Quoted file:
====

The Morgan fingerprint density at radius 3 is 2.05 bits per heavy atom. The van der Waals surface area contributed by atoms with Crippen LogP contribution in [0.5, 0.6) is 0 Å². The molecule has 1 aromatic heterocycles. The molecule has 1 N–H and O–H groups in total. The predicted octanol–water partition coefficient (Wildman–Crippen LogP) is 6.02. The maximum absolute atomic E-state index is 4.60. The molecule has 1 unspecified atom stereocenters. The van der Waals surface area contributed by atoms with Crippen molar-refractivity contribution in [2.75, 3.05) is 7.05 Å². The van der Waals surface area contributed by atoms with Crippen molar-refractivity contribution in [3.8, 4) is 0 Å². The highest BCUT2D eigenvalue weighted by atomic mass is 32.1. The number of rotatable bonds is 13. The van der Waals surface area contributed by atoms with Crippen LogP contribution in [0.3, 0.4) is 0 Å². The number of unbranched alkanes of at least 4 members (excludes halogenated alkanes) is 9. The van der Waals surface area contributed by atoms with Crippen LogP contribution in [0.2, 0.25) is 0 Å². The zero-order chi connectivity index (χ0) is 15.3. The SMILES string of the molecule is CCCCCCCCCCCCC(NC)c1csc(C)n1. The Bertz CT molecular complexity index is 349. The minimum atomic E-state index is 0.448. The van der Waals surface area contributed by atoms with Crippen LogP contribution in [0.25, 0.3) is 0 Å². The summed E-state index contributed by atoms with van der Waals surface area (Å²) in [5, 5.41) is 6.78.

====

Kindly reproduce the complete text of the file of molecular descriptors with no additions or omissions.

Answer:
The Morgan fingerprint density at radius 3 is 2.05 bits per heavy atom. The van der Waals surface area contributed by atoms with Crippen LogP contribution in [0.5, 0.6) is 0 Å². The molecule has 1 aromatic heterocycles. The molecule has 1 N–H and O–H groups in total. The predicted octanol–water partition coefficient (Wildman–Crippen LogP) is 6.02. The maximum absolute atomic E-state index is 4.60. The molecule has 1 unspecified atom stereocenters. The van der Waals surface area contributed by atoms with Crippen molar-refractivity contribution in [2.75, 3.05) is 7.05 Å². The van der Waals surface area contributed by atoms with Crippen molar-refractivity contribution in [3.8, 4) is 0 Å². The highest BCUT2D eigenvalue weighted by atomic mass is 32.1. The number of rotatable bonds is 13. The van der Waals surface area contributed by atoms with Crippen LogP contribution in [0.3, 0.4) is 0 Å². The number of unbranched alkanes of at least 4 members (excludes halogenated alkanes) is 9. The van der Waals surface area contributed by atoms with Crippen LogP contribution in [0.2, 0.25) is 0 Å². The zero-order chi connectivity index (χ0) is 15.3. The SMILES string of the molecule is CCCCCCCCCCCCC(NC)c1csc(C)n1. The Bertz CT molecular complexity index is 349. The minimum atomic E-state index is 0.448. The van der Waals surface area contributed by atoms with Crippen LogP contribution in [0.25, 0.3) is 0 Å². The summed E-state index contributed by atoms with van der Waals surface area (Å²) in [5, 5.41) is 6.78.